It's 2019 and the workforce burdens bearing down on plant managers and super- visors are heavy enough to make Atlas break a sweat. They can't find the right people who are both willing and educated, or the best people had to go and do a stupid thing like get old. Or even worse, suffer a musculoskeletal injury on the job. In Q1 of this year, one out of every four manufacturers turned down new business
opportunities because they lacked the workers, according to the National Association
of Manufacturing. Nearly every company is vulnerable, every factory susceptible, even
highly automated plants run by genius billionaire philanthropists.
Last year Tesla CEO Elon Musk tweeted: "Yes, excessive automation at Tesla was a
mistake. To be precise, my mistake. Humans are underrated."
Fortunately, Homayoon Kazerooni, a brilliant Iranian engineer who immigrated to the U.S.
right before the Ayatollah took over, has always sought to bring out the best in humanity.
He's done it through decades of research into functional exoskeletons, wearable
devices that mechanically enhance human movement, from locomotion to
lifting—using robots to pick up the slack for our areas of weakness.
"The writing was on the wall 20 years ago," Kazerooni laments. "Robots
cannot replace people. We just cannot wait for the robots to show up. We
need to come up with solutions for workers right now."
The professor at the University of California, Berkeley started by develop-
ing powered lower-body exoskeletons for soldiers hauling heavy loadouts,
Kaz, as he likes to be called, founded two of the leading
manufacturers of these medical devices, first at Ekso Bionics
and currently SuitX (where he is CEO). They are two of the four
devices in the world approved by the FDA. For just this work
alone, his (unofficial) title as Father of Exoskeletons would
be secure, but in the last half of this decade Ekso and SuitX
have developed industrial exoskeletons as the potential solu-
tion to all those workforce-related anvils resting on the chest of
companies requiring manual labor.
Ironically, as big a problem as keeping workers safe, productive
and (now most importantly) willing to consider the job is, the
wearable devices themselves are fairly simple. Most of the time
you don’t even notice them working.
The most mature of these by a wide margin are the devices
that support arms.
These passive, or unpowered, exoskeletons have one specific job: reduce the strain of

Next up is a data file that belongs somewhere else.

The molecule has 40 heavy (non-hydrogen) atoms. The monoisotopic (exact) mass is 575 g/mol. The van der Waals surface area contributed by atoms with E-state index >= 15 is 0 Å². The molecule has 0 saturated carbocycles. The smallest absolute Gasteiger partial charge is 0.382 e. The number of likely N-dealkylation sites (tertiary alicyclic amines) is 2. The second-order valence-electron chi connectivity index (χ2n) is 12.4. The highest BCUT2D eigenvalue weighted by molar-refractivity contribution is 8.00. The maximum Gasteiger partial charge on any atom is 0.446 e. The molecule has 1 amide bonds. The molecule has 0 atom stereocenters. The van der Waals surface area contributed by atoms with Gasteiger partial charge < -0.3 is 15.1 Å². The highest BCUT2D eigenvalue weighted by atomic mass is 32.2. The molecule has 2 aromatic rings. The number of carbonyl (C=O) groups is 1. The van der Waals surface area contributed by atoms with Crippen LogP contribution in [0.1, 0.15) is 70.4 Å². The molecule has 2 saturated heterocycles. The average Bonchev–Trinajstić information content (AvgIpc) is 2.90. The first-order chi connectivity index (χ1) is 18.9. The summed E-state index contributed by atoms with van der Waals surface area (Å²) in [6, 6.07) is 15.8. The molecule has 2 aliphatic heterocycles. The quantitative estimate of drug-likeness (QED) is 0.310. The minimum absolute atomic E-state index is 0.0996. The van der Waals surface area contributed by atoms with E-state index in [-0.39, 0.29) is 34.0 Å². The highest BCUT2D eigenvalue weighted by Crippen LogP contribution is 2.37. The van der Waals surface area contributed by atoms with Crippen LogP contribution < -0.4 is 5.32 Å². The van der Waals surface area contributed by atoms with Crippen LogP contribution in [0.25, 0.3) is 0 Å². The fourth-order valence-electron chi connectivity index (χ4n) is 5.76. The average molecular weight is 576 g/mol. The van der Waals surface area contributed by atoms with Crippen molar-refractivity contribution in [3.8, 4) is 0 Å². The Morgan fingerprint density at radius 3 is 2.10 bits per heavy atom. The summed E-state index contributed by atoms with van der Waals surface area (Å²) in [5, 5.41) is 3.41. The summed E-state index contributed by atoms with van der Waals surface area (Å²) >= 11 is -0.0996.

lifting or holding an object, be it a box or a drill. That's it, which is enough to have every
major manufacturer in automotive, aerospace, and heavy equipment finding areas to
leverage this new breed of exoskeletons.
SuitX is already on its third model of its ShoulderX, which has been tailored to address
user feedback surrounding comfort, weight and breathability, while still remaining at
"Worker's acceptance is a huge deal. If they don’t like it, they don’t wear it," Kazerooni says.
He likens it to having an ill-fitting pair of shoes and how that could affect your ability
to work. Part of that is fit, and the ShoulderX is one size fits all (except for the shorter
5% of females). For comfort, the connection to the wearer is wider and distributes the
force better. Carbon fiber was added to reduce weight from 11. 7 lb to just 7. 4 lb.
Finally, breathability had to improve. Thomas Edison always said success was
90% perspiration, and this inventor took that to heart by personally wearing the
device all day long searching for every sweat spot.
Two major improvements were made. First, the back brace was made from a
nylon mesh to improve air flow. More importantly for users in high exertion or high
temperature areas, a small fan was added to cool the user's back.
Other options include fire-retardant and dust-proof versions. Kazerooni says
now that the ShoulderX has been improved, the LegX and BackX—which work
modularly with each other and ShoulderX—will receive similar upgrades.
"We have all these options because we go everywhere and want
to become universal," Kazerooni says.
They even may have a recreational unit (for hiking and other outdoor
activities) by end of year.
The improvements caught the attention of Siemens Gamesa, which
makes really, really huge fans (wind turbines) and has chosen SuitX as
its preferred supplier to deploy at its manufacturing sites.
"Ideally, we will see a lower level of injuries and tiredness and a
higher level of productivity, showing that you can do good for the
company and do good for your employees at the same time," says
Claus Lindberg Nielsen, head of tooling at Siemens Gamesa. "We
By John Hitch
The latest wave of passive exoskeletons are tailor-made to fit in a growing number of
The ShoulderX V3, which is used to reduce muscle strain during overhead work,
now has carbon fber parts to make it lighter and a mesh backing and cooling
fan to improve breathability.